Press coverage of the Bridgend suicides has caused offence and alarm, but a news blackout is not the answer


It was the death of 17-year-old Natasha Randall that made Bridgend a national story. There had been concern about a cluster of suicides by young people there for months, and just ten days earlier the South Wales Echo had run the headline: "Why are so many of our youngsters killing themselves?"

With the discovery in late January of yet another body, Natasha Randall's, the Echo's question also became a question for the Times, Telegraph, Guardian, Mail and the rest of the press to address. Two more apparent suicides since then have kept the spotlight on the town.

The attention is unwelcome. Madeleine Moon, the Bridgend MP, told the Today programme: "Absolutely everything I've seen, from the description of Bridgend as a 'death town', 'suicide town', talking about 'suicide cults', is absolutely disgraceful and has actually created additional risk for young people." She went on: "I've got no problem with the media reporting something. What I have a problem with is the breaching of all the guidelines."

And it wasn't just locals who were unhappy. Anne Parry, the head of Papyrus, a charity that works on preventing youth suicides, called (in vain) for an end to the coverage, which she said could have disastrous results. "We are asking media, please do not draw further attention to this situation," she said.

It is impossible not to feel sympathy, but I'm sure Moon and Parry are mistaken. The real problem here is not the reporting, but the suicide toll, and while it is true that some coverage has been clumsy and speculative the story is an unfolding one that has to be told. What is more, it can't be told without talking to people in the town, intrusive as that may seem.

Moon alluded to guidelines, and chief among these is the relatively new clause 5(ii) of the Press Complaints Commission's code, dating from 2006, which warns reporters that when they write about suicides, "care should be taken to avoid excessive detail about the method used".

The clause was introduced because we have learned that publishing such details can instigate further suicides. In one notorious case in 1999, a report of a suicide gave too much detail of the chemical cocktail that was used, and in the ensuing month nine people tried to kill themselves by drinking similar mixtures.

Journalists are not wilfully cavalier about these things, and despite what Moon says I think that by and large those reporting the Bridgend story have conformed to the PCC's requirements (though it is true that "excessive" is an elastic word).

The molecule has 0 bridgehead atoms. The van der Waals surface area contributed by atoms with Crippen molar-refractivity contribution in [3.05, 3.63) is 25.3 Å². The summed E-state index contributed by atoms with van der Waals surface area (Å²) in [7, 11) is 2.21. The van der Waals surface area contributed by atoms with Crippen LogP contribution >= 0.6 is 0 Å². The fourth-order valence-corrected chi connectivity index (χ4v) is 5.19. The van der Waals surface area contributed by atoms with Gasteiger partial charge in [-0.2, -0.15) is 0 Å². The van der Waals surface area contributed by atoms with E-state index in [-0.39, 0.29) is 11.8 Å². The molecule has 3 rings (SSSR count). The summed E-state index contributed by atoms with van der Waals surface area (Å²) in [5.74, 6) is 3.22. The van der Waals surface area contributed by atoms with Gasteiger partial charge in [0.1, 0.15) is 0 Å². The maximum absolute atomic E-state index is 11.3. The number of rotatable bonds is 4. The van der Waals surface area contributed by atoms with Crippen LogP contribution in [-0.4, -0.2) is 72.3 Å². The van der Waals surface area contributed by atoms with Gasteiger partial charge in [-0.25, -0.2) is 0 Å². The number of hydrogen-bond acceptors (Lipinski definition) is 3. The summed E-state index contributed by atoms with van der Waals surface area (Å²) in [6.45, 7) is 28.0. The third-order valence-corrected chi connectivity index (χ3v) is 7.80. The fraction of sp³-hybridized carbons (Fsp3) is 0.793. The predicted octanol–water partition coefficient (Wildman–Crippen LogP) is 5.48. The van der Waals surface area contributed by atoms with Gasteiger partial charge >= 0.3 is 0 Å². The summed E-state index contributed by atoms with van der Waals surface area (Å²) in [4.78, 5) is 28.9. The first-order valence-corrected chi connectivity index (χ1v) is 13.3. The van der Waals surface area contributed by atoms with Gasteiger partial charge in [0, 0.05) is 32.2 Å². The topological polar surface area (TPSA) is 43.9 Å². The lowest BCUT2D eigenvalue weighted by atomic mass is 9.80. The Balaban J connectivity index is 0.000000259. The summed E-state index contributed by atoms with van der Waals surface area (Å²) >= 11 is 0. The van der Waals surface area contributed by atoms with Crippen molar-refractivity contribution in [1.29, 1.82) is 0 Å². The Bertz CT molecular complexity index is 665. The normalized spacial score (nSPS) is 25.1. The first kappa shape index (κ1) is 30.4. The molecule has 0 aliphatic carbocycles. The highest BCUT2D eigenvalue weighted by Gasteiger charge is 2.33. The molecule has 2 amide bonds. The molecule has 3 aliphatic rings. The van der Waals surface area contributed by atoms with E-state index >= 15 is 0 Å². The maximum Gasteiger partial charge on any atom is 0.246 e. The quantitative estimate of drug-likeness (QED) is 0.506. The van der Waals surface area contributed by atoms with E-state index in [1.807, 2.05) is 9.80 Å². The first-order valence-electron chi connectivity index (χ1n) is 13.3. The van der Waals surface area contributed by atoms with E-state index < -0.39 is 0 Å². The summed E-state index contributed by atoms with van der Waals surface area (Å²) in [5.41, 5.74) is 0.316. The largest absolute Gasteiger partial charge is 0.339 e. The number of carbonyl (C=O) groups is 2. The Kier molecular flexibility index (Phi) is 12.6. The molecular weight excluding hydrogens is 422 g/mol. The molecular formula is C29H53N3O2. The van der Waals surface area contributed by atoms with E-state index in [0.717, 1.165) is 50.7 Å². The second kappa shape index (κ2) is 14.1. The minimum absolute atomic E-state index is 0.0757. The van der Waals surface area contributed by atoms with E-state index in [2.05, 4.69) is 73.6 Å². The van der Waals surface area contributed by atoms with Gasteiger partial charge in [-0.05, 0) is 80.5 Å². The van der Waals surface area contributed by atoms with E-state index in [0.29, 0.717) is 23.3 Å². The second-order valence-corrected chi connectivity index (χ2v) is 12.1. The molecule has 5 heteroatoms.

At the same time, however, they must do their job. A number of young people are dead and there was alarm in Bridgend long before the national press became involved. This was not just something made up by the media.

There is a tendency in the expert literature (the Samaritans, the ethics group MediaWise and others have written about this) towards the view that the less said the better; that where there is any risk of copycat deaths the news media should exercise restraint to the point, if not of silence, then of a vagueness that might as well be silence. This is what Parry appears to want, and perhaps also Moon.

But would we really be better off if our newspapers were silent, or almost silent, about such things? Though I can see it is a difficult call, I'm pretty sure the answer is no, because there is not just one risk here; there are several. Remember, for example, that we can't always trust our public institutions to handle such matters properly on their own - the inquiry into the death of four soldiers at Deepcut is a case in point, where public scrutiny made a difference.

Most reporters will tell you that almost everybody who is associated in any way with a suicide never wants the story to be reported. It is horrible, and reading about it through the inevitably distorting lens of journalism only makes it worse. From that angle it can be hard to believe that anything is gained.

Partly for that reason, very few suicides are reported these days, even in the local press; papers deliberately ignore them. That in itself carries the worrying sense of a society sweeping something under the carpet. But single, isolated deaths are one thing; the cluster of seven, or nine, or possibly more, now being discussed in Bridgend is something on a different scale. We need to be told about it, and not just in generalities.

False promise

It was a fine headline: "Did cross-dressing City fraudster fake his clifftop death?" Only the word "Britney" in there could have broadened its appeal. Alas the Mirror's "exclusive" about a missing accountant could not live up to its billing, the absence of any real story betrayed by the weary police comment at the very end: "All lines of inquiry have been exhausted."

Brian Cathcart is professor of journalism at Kingston University